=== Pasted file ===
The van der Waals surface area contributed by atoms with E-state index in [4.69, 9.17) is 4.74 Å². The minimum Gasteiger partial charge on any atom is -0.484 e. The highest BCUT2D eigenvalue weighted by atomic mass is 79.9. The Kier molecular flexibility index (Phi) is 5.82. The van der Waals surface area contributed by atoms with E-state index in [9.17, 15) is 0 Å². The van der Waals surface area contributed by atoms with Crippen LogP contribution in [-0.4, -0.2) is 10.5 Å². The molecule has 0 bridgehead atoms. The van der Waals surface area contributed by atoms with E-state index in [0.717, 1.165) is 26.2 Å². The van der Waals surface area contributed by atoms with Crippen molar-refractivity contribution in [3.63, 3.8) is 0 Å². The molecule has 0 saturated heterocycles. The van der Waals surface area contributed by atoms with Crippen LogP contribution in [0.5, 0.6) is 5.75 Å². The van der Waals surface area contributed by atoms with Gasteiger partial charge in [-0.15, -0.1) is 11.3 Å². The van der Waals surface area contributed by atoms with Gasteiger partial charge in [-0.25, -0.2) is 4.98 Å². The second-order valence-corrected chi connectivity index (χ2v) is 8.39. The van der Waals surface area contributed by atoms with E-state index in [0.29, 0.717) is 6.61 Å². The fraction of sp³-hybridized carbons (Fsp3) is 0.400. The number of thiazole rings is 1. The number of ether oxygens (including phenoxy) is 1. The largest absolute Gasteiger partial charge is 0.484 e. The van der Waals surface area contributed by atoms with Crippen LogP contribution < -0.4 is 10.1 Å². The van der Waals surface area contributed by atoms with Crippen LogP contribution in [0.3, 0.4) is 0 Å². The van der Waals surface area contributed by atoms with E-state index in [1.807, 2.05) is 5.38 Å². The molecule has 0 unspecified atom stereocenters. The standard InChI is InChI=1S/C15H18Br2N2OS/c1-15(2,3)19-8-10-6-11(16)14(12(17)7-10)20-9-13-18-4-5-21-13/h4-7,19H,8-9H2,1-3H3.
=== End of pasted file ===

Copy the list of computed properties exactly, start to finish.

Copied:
The van der Waals surface area contributed by atoms with E-state index in [4.69, 9.17) is 4.74 Å². The minimum Gasteiger partial charge on any atom is -0.484 e. The highest BCUT2D eigenvalue weighted by atomic mass is 79.9. The Kier molecular flexibility index (Phi) is 5.82. The van der Waals surface area contributed by atoms with E-state index in [9.17, 15) is 0 Å². The van der Waals surface area contributed by atoms with Crippen LogP contribution in [-0.4, -0.2) is 10.5 Å². The molecule has 0 bridgehead atoms. The van der Waals surface area contributed by atoms with E-state index in [0.717, 1.165) is 26.2 Å². The van der Waals surface area contributed by atoms with Crippen molar-refractivity contribution in [3.63, 3.8) is 0 Å². The molecule has 0 saturated heterocycles. The van der Waals surface area contributed by atoms with Crippen LogP contribution in [0.5, 0.6) is 5.75 Å². The van der Waals surface area contributed by atoms with Gasteiger partial charge in [-0.15, -0.1) is 11.3 Å². The van der Waals surface area contributed by atoms with Gasteiger partial charge in [-0.25, -0.2) is 4.98 Å². The second-order valence-corrected chi connectivity index (χ2v) is 8.39. The van der Waals surface area contributed by atoms with E-state index in [0.29, 0.717) is 6.61 Å². The fraction of sp³-hybridized carbons (Fsp3) is 0.400. The number of thiazole rings is 1. The number of ether oxygens (including phenoxy) is 1. The largest absolute Gasteiger partial charge is 0.484 e. The van der Waals surface area contributed by atoms with Crippen LogP contribution < -0.4 is 10.1 Å². The van der Waals surface area contributed by atoms with Crippen LogP contribution in [0.3, 0.4) is 0 Å². The van der Waals surface area contributed by atoms with E-state index in [1.807, 2.05) is 5.38 Å². The molecule has 0 unspecified atom stereocenters. The standard InChI is InChI=1S/C15H18Br2N2OS/c1-15(2,3)19-8-10-6-11(16)14(12(17)7-10)20-9-13-18-4-5-21-13/h4-7,19H,8-9H2,1-3H3.